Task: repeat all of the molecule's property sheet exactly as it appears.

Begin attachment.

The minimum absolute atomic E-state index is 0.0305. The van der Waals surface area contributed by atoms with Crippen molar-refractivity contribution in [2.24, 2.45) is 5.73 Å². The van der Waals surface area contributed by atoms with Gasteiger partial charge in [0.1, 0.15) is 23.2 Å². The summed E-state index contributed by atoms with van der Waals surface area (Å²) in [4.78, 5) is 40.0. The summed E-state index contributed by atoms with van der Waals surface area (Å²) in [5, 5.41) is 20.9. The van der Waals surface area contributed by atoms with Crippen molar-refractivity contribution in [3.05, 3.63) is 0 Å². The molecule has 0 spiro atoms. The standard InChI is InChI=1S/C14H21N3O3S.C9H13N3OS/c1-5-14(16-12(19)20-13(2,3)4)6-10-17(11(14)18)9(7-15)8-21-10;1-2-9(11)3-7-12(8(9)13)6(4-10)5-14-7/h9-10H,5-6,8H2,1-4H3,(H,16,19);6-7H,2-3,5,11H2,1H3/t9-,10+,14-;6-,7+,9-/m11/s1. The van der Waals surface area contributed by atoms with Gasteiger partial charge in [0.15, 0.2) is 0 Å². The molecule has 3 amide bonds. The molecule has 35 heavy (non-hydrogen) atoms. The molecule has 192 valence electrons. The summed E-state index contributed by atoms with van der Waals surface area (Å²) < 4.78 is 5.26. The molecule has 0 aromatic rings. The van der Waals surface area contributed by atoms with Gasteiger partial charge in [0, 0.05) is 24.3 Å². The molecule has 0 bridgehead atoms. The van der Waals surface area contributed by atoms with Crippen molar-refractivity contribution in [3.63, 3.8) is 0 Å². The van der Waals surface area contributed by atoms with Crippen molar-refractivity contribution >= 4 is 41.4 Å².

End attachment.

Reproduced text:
The minimum absolute atomic E-state index is 0.0305. The van der Waals surface area contributed by atoms with Crippen molar-refractivity contribution in [2.24, 2.45) is 5.73 Å². The van der Waals surface area contributed by atoms with Gasteiger partial charge in [0.1, 0.15) is 23.2 Å². The summed E-state index contributed by atoms with van der Waals surface area (Å²) in [4.78, 5) is 40.0. The summed E-state index contributed by atoms with van der Waals surface area (Å²) in [5, 5.41) is 20.9. The van der Waals surface area contributed by atoms with Crippen molar-refractivity contribution in [3.05, 3.63) is 0 Å². The molecule has 0 spiro atoms. The standard InChI is InChI=1S/C14H21N3O3S.C9H13N3OS/c1-5-14(16-12(19)20-13(2,3)4)6-10-17(11(14)18)9(7-15)8-21-10;1-2-9(11)3-7-12(8(9)13)6(4-10)5-14-7/h9-10H,5-6,8H2,1-4H3,(H,16,19);6-7H,2-3,5,11H2,1H3/t9-,10+,14-;6-,7+,9-/m11/s1. The van der Waals surface area contributed by atoms with Gasteiger partial charge in [0.15, 0.2) is 0 Å². The molecule has 3 amide bonds. The molecule has 35 heavy (non-hydrogen) atoms. The molecule has 192 valence electrons. The summed E-state index contributed by atoms with van der Waals surface area (Å²) < 4.78 is 5.26. The molecule has 0 aromatic rings. The van der Waals surface area contributed by atoms with Gasteiger partial charge in [0, 0.05) is 24.3 Å². The molecule has 0 bridgehead atoms. The van der Waals surface area contributed by atoms with Crippen molar-refractivity contribution in [3.63, 3.8) is 0 Å². The van der Waals surface area contributed by atoms with Crippen molar-refractivity contribution >= 4 is 41.4 Å².